The list of movies available to Amazon Prime subscribers is laughable. No, go look at it, you’ll laugh.

    …except if you had hopes of paying for Prime to watch anything, then you’ll cry.

    • Zerkaboid says:

      Prime Instant Videos is still considered a kind of bonus feature to have a Prime account, the true benefit being free 2-day shipping. Just like a couple years ago when Netflix Streaming “came free” with DVDs. It’ll get better, eventually. Even now the TV selection is pretty decent, though you’re right about movies.

      • larissa_j says:

        Yep. I got my Prime Account when they first became available only because I wanted the free 2nd day shipping. I don’t care at all about the videos.

    • Nigerian prince looking for business partner says:

      I think the selection is OK. It’s just an incredibly tedious system to dig through on a Roku. Prime really needs a queue.

  7. LightningUsagi says:

    I consider a program one episode. I consider a title one series.

  8. Nigerian prince looking for business partner says:

    I’m surprised when people say that there’s nothing on Netflix IW worth watching.

    Granted, we don’t watch a lot of TV but there’s more than enough in our queue to keep us occupied for the next few years. We might watch a couple of movies on the weekend but during the week, we’ve been burning through episodes of Star Trek, Arrested Development, IT Crowd, The Office, Parks & Recreation, Family Guy, as well as several documentary series & PBS programs for the kids. We might watch a couple of hours each night, which leaves many unwatched programs out there.

    For $8/month, it’s a bargain.

    • Quixiotic... Yea it's a typo (‚ïج∞‚ñ°¬∞Ôºâ‚ïØÂΩ°‚îÅ‚îª says:

      I’ve gone up and down the streaming queue and either I’ve seen it, not interested or its for my kids, in which case I’m forced to watch it.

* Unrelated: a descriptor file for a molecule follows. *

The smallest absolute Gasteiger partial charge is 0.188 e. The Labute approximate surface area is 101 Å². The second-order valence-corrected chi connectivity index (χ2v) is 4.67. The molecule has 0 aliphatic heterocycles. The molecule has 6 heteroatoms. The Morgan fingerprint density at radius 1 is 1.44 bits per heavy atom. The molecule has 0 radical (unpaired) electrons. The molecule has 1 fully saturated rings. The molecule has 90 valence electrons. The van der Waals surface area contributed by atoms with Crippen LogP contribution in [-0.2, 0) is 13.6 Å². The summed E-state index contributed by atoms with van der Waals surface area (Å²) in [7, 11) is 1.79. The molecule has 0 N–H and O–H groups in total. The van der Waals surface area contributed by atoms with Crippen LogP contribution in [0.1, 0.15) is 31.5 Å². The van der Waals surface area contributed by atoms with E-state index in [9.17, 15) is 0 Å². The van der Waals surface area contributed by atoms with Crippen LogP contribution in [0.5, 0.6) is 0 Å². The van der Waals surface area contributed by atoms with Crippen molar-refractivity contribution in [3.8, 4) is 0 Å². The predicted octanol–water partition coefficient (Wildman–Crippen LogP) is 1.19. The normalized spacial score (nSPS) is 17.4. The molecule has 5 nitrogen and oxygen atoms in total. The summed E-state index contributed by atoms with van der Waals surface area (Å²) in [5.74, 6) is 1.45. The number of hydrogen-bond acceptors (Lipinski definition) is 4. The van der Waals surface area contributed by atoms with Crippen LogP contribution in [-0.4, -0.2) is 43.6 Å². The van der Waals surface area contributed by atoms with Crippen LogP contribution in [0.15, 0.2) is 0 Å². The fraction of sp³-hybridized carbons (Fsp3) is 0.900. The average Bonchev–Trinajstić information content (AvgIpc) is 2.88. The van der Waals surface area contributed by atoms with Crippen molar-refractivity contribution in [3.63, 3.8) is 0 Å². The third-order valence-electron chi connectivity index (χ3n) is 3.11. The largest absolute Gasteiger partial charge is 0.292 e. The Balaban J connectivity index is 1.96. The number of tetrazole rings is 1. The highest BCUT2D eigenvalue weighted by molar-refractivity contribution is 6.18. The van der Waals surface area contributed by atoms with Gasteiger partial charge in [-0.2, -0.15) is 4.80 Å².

I was singing praises when I found Doctor Who but they’re a series behind so when I finally caught up to the 11th, I had to resort to shady methods for enjoyment. And I can only watch so many hours of Mythbusters before my eyes bleed.

      Though I did discover “Protype This” which is an amazing show!

    • dulcinea47 says:

      If you want to watch movies, it’s essentially useless.

      If you have/had cable and watch/ed TV shows new, you may have already seen most of the TV shows you’re interested in.

      Personally, I find plenty of TV shows to watch, but it’s been years and years since I’ve had anything but basic network TV, and now I don’t even have that. I also kept the actual DVD service despite the doubled price, b/c sometimes I really want to watch an actual decent movie and not a TV show.

      • Nigerian prince looking for business partner says:

        We’ve had an antenna for the past 4 years and before that really didn’t watch much TV, so it’s all pretty much new to us.

        We also haven’t had any problems finding movies that we want to watch. A few examples from the top of our queue…

        The Edge, Babel, Centurion, Kramer vs. Kramer, Daybreakers, A Clockwork Orange, Zulu, Saints & Soldiers, The Evil Dead, The Lost Boys, Demolition Man, Red State, The Graduate…

    • HogwartsProfessor says:

      I agree. I have something like 146 titles in my instant queue and close to 100 in my DVD queue, and I keep finding more stuff.

      Of course, I don’t watch TV new most of the time. I don’t have the channels for the cable stuff, and the only thing I watch on network since LOST is Once Upon a Time. Right now on Netflix I’ve been re-watching older shows from my childhood, Emergency! and The Incredible Hulk. I’ve forgotten most of the episodes, so they’re like new again. :)

      As for movies, I am so far behind that I’ll be depending on Netflix for quite some time. I just wish they would add more B-horror movies. LOVE those! Go Roger Corman!